Digging even deeper, there is another joke at play here which maximizes the genius of the Glass House as a gay space. One major aspect of homophobia which grew in the middle part of the century was an illogical defense of the traditional nuclear family and family home. Many middle-class men perceived growing cultural “threats...to their very status and prerogatives as men.”17 To them, “social patterns and cultural expectations were being challenged or undermined”18 by changing sex and gender roles. Gay men “provoked a high degree of anxiety and scorn” among many middle-class heterosexual men, for they “represented in extreme form the loss of manhood”19 and the destruction of the traditional family. The home, then, increasingly became the last defense, a fortress against the encroaching cultural and societal sea change, a bastion of conventionality.
With the Glass House, Philip Johnson put homosexuality in the home. He tore down societal barriers and created a gay space meant to be inhabited by gay men including, for at least part of the time, a long-term same-sex couple.20 The implications of this are explosive. Prior to gay liberation (which might be dated to the Stonewall Riots of 1968 and even up to the early 2000s), gay people were expected to live on the fringes of society, relegated to lives as outcasts apart from the mainstream. The lucky ones, like Johnson, found a home among accepting, progressive, often artistic communities, but most either remained hidden or lived a life of solitude and sadness. The Glass House rejects this rather depressing quandary, and offers a different idea: what if gay men were allowed to live the same way, and inhabit the same space as, heterosexuals? What if a home were built for the express purpose of homosexual living? Would the whole construct of middle-class masculinity simply fall into ruins, taking down with it the class family model?
In fact, no: Johnson’s Glass House did not herald the end of the social order as we know it. Instead, it insouciantly pointed toward a kind of equality that was rarely even articulated in those years. And still it was more than meaningful--it was also funny: heterosexual culture was being turned on its head, yet no one had any idea. To allow the world to gaze in on this novel paradigm of gay living was a bold move, but Johnson never showed his hand and thus never provoked the ire of the public at large. The term “safe space,” already conjured once in this essay, again comes to mind, for the home, be it a heterosexual or homosexual one,21 is always a stronghold of safety and comfort. Johnson and his friends could be campy, but they could also make themselves at home, and this is vital to the queer nature of the Glass House. The work upended middle-class mores (even if no one knew it), in a sense predating the societal upheaval which was to shake the next few decades to their core.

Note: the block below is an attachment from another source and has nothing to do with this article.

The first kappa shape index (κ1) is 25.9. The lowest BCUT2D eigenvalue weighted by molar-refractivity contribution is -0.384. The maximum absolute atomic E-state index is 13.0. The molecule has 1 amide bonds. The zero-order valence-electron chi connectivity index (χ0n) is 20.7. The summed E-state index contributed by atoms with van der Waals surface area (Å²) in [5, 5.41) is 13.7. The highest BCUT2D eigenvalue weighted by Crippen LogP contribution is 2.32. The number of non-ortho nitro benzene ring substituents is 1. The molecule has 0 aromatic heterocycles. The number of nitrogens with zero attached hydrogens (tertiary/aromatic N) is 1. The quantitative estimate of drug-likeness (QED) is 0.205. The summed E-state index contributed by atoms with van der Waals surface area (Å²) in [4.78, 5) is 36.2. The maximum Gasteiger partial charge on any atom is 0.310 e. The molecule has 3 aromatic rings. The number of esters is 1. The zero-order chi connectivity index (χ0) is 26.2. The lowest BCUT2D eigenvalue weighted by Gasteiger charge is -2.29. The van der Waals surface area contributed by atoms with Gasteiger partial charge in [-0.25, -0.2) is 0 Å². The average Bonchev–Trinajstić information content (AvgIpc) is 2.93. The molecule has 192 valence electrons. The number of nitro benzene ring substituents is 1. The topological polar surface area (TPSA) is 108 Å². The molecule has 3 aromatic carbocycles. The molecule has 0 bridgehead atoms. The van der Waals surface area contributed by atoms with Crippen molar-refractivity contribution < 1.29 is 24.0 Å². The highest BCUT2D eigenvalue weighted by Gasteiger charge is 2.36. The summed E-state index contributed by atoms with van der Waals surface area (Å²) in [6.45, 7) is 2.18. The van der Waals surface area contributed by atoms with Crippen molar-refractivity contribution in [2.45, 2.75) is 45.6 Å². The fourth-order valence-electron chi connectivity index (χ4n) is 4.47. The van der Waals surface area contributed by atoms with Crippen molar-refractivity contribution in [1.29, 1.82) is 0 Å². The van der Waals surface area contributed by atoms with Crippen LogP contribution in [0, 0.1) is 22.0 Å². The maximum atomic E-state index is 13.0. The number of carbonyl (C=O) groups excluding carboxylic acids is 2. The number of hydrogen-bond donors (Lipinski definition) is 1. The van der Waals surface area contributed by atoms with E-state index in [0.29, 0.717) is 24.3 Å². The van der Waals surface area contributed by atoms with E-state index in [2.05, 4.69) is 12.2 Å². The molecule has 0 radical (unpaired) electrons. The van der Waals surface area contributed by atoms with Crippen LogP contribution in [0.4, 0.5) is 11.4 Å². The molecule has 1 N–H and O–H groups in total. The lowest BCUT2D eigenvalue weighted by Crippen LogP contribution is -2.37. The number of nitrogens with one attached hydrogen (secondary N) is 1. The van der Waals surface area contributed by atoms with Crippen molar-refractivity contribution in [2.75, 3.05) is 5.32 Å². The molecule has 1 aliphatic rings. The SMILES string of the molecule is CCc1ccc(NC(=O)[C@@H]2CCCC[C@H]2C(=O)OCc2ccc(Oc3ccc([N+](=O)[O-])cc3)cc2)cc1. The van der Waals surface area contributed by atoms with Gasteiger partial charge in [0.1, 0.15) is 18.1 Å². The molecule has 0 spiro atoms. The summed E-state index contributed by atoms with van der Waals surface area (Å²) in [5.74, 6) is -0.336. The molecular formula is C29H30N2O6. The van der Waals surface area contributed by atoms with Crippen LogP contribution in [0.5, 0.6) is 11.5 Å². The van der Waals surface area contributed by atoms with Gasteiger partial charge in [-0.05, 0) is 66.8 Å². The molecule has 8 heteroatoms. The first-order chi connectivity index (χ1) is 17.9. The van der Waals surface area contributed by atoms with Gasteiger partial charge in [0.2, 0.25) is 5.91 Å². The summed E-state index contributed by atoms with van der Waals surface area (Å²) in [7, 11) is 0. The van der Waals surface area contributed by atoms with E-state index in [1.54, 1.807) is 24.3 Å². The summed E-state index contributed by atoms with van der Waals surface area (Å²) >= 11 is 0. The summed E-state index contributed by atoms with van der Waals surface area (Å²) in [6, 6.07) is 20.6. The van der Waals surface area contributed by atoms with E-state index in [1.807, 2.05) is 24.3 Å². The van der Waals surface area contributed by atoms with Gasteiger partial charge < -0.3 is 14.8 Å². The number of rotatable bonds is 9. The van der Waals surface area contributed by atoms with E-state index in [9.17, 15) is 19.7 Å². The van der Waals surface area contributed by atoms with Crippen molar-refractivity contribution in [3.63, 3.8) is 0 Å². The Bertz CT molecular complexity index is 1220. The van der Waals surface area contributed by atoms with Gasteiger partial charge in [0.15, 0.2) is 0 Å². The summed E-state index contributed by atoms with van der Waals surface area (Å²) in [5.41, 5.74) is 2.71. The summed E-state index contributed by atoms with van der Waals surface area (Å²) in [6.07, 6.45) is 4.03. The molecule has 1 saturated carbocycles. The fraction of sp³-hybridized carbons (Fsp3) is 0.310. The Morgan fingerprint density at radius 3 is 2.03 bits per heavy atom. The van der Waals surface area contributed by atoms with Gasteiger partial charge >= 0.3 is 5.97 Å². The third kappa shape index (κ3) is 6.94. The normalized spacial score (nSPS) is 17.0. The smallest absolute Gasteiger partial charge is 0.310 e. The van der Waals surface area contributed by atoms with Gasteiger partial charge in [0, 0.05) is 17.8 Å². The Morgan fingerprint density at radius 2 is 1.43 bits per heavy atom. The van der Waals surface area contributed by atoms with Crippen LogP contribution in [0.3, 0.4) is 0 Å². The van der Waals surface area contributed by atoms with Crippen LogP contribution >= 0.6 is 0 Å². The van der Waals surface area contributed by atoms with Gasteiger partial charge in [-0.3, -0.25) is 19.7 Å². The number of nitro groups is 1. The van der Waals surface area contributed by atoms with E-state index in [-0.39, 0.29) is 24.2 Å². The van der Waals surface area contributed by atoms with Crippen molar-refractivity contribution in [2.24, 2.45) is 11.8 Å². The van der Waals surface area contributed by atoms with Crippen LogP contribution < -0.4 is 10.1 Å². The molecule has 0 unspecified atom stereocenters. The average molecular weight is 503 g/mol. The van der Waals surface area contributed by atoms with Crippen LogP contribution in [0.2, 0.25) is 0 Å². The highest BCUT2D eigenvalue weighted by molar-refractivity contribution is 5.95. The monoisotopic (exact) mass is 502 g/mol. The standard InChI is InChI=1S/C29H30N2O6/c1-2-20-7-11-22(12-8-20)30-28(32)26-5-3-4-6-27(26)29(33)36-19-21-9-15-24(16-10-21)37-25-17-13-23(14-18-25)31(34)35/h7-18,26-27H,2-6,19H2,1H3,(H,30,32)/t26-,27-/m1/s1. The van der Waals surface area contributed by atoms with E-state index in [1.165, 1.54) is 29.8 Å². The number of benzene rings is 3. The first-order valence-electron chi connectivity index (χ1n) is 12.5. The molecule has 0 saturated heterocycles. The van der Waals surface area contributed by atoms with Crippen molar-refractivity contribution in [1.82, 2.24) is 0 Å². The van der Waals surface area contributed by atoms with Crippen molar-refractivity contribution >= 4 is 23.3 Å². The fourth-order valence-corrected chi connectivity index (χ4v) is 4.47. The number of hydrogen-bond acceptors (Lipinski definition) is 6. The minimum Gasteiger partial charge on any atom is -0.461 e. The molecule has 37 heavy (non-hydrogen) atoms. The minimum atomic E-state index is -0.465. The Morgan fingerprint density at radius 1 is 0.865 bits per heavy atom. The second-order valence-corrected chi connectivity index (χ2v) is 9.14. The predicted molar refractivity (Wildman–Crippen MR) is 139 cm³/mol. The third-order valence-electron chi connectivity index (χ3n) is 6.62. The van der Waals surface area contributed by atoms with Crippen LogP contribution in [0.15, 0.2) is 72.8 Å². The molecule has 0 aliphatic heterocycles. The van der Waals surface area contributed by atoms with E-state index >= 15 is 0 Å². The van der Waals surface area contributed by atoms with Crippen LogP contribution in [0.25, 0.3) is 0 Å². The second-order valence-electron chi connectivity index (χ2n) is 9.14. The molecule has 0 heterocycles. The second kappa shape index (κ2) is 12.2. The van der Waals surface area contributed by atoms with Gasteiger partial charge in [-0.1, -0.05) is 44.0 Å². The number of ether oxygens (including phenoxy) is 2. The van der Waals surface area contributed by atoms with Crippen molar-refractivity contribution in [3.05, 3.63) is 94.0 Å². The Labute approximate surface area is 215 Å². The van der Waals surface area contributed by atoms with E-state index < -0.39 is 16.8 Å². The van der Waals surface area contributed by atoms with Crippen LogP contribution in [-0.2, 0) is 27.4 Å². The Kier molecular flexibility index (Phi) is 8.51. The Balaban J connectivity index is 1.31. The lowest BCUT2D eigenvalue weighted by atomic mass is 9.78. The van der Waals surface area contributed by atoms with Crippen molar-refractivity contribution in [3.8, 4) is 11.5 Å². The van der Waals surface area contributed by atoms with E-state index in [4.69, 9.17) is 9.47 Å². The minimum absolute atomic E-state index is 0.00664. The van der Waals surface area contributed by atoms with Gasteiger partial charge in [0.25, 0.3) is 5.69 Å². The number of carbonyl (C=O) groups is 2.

No discussion of the Glass House’s gayness would be complete, however, without mention of the Guest House. Separated by a patch of grass and placed diagonally from the Glass House, the Guest House echoes and inverts the basic tenets of the Glass House. It, too, is eye-catchingly boxy, geometrically simple and quite confined space-wise. Yet it is also entirely enclosed, with virtually no windows to allow light in. It is, in a word, the anti-Glass House. And yet a view of the two structures together makes a metaphorical point which no single structure could ever accomplish. Its closed-in nature means that the Guest House is everything the Glass House is not; it is secret, hidden, concealed, closed-in, tucked-away. There is no thrill of voyeurism contained in a view of the Guest House; it is the opposite of transparent. It keeps out the light, and with it all the symbolic components of light: truth, beauty, clarity, happiness, understanding.